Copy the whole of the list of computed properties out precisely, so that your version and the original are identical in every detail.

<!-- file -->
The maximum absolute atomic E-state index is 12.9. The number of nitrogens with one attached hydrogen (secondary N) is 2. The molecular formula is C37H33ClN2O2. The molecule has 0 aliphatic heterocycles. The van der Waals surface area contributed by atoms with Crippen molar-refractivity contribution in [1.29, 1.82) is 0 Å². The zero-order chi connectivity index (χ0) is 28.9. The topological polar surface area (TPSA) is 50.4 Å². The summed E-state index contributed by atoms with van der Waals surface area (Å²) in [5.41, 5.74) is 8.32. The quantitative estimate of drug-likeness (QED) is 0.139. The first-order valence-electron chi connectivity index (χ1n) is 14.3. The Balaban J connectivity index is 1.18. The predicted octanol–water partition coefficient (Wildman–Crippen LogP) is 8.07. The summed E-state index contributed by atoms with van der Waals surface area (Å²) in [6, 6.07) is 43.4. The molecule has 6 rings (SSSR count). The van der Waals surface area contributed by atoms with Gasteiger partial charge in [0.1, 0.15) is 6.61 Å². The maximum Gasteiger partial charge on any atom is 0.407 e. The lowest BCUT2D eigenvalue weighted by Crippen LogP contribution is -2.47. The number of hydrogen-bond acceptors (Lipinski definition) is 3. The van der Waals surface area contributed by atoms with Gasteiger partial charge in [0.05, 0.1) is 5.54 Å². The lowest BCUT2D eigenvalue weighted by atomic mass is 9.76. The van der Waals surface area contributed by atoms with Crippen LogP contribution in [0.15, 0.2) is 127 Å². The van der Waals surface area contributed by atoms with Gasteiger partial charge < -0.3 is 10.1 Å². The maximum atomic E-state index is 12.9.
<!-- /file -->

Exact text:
The maximum absolute atomic E-state index is 12.9. The number of nitrogens with one attached hydrogen (secondary N) is 2. The molecular formula is C37H33ClN2O2. The molecule has 0 aliphatic heterocycles. The van der Waals surface area contributed by atoms with Crippen molar-refractivity contribution in [1.29, 1.82) is 0 Å². The zero-order chi connectivity index (χ0) is 28.9. The topological polar surface area (TPSA) is 50.4 Å². The summed E-state index contributed by atoms with van der Waals surface area (Å²) in [5.41, 5.74) is 8.32. The quantitative estimate of drug-likeness (QED) is 0.139. The first-order valence-electron chi connectivity index (χ1n) is 14.3. The Balaban J connectivity index is 1.18. The predicted octanol–water partition coefficient (Wildman–Crippen LogP) is 8.07. The summed E-state index contributed by atoms with van der Waals surface area (Å²) in [6, 6.07) is 43.4. The molecule has 6 rings (SSSR count). The van der Waals surface area contributed by atoms with Gasteiger partial charge in [0.1, 0.15) is 6.61 Å². The maximum Gasteiger partial charge on any atom is 0.407 e. The lowest BCUT2D eigenvalue weighted by Crippen LogP contribution is -2.47. The number of hydrogen-bond acceptors (Lipinski definition) is 3. The van der Waals surface area contributed by atoms with Gasteiger partial charge in [0.05, 0.1) is 5.54 Å². The lowest BCUT2D eigenvalue weighted by atomic mass is 9.76. The van der Waals surface area contributed by atoms with Crippen LogP contribution in [0.15, 0.2) is 127 Å². The van der Waals surface area contributed by atoms with Gasteiger partial charge < -0.3 is 10.1 Å². The maximum atomic E-state index is 12.9.